Parents' Vehicle

My father has turned 90 years old recently, and is considering stopping driving soon. He has loved and cherished his vehicle since he bought it new when he retired. The vehicle is well over 25 years old now, and is in fantastic condition. I have always had a love of cars (currently own more than a few), so have always taken an interest in its upkeep, helping with maintenance, repairs and cleaning etc.

Both my parents have stated they would like me to have the vehicle at some point. This is now common knowledge amongst my siblings. Dad has taken great comfort in knowing that the vehicle will be looked after - and not sold. Whilst I don't see any financial benefit in this (I will keep the vehicle in his memory, for however long I can), I have suspicions that this won't be seen in the same way from other parties. This wasn't really a problem when the vehicle was worth £2,000. That is no longer the case, although the range of current values would be quite wide.

At the moment, all ownership matters have only been discussed verbally. My parents are looking to add a codicil to their will, to set out their wishes on significant items like this.

Now he is looking to stop driving, it raises a couple of points regarding running costs. The vehicle still needs exercising, so MOT, Tax and Insurance need to be considered. One potential route around this is to transfer the car into my name. They are happy to do this, as in their minds it bypasses the codicil requirement for this item.

My questions are two-fold:
– Would transferring the vehicle into my name at this point of their lives have any implications regarding future calculations of their estate?
– Would it be better to buy the car from them, for a nominal sum?

I am looking to do something fair and above-board and that satisfies my parent's wishes. But in the back of my mind, I do have concerns that one of my siblings will be suspicious about this, for a couple of reasons - the loss of value from the estate being the main one.

Any thoughts or comments would be appreciated.


  • BooJewelsBooJewels Forumite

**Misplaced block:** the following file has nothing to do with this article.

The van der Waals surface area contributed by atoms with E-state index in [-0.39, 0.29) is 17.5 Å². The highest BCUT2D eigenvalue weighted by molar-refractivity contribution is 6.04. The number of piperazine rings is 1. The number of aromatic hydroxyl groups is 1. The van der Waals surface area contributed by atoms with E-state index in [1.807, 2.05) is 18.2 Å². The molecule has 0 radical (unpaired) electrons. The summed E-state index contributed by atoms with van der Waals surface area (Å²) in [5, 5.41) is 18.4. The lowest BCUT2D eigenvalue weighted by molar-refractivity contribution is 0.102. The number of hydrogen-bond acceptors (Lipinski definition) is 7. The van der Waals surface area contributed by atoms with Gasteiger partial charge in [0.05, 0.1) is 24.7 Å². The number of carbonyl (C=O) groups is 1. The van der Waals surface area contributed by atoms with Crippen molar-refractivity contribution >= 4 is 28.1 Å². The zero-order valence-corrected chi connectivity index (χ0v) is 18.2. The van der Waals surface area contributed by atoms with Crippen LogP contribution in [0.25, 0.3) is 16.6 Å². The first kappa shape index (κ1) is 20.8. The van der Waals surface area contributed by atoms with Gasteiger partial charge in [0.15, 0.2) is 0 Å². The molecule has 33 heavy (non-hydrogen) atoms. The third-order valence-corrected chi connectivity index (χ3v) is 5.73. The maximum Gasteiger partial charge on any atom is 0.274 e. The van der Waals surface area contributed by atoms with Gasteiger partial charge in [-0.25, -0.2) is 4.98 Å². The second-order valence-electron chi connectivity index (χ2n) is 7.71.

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    My gut reaction, having just cleared and sold my parents' house and their significant possessions, is that 'estate things' just aren't worth as much as you think.   There's quite a wide margin between what you think something should be worth - antique furniture and collectibles and the like - and what you can actually sell it for.  A 25 year old car - unless something really special or rare - probably isn't worth much, despite being in pristine condition with a great provenance.

    I can fully comprehend how a sibling might cause trouble over it, having a BIL who would be very much like that - but I suspect he would end up disappointed.

    Perhaps the fairest solution - if you can afford it - is that you buy the car from your parents (there are enough trade lists, to get to a fair price) and they then divide the money between the other two siblings - that way each of you gets something from it.  If it sits in a garage not being routinely used, it will also quickly deteriorate and devalue further.  Keeping it 'in the estate' won't improve its value over time, quite the opposite. 

    We ended up in a situation where we were glad if someone would take something off our hands and just get it away, rather than the money we might have got for it if we had gob-loads of time and energy to try and find a suitable buyer.  Each item you give away is one less item you have to pay someone else to clear or remove for you - so that becomes its value.
  • elsienelsien Forumite
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    If your dad wants to gift you something now, it has no bearing on his estate after he passes. Although something to explain what he’s doing and why can be helpful if there might be queries further down the line. 
    All shall be well, and all shall be well, and all manner of things shall be well.

    Pedant alert - it's could have, not could of.
  • getmore4lessgetmore4less Forumite
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    If he gifts it becomes a PET.

    If it has significant value that could be an issue.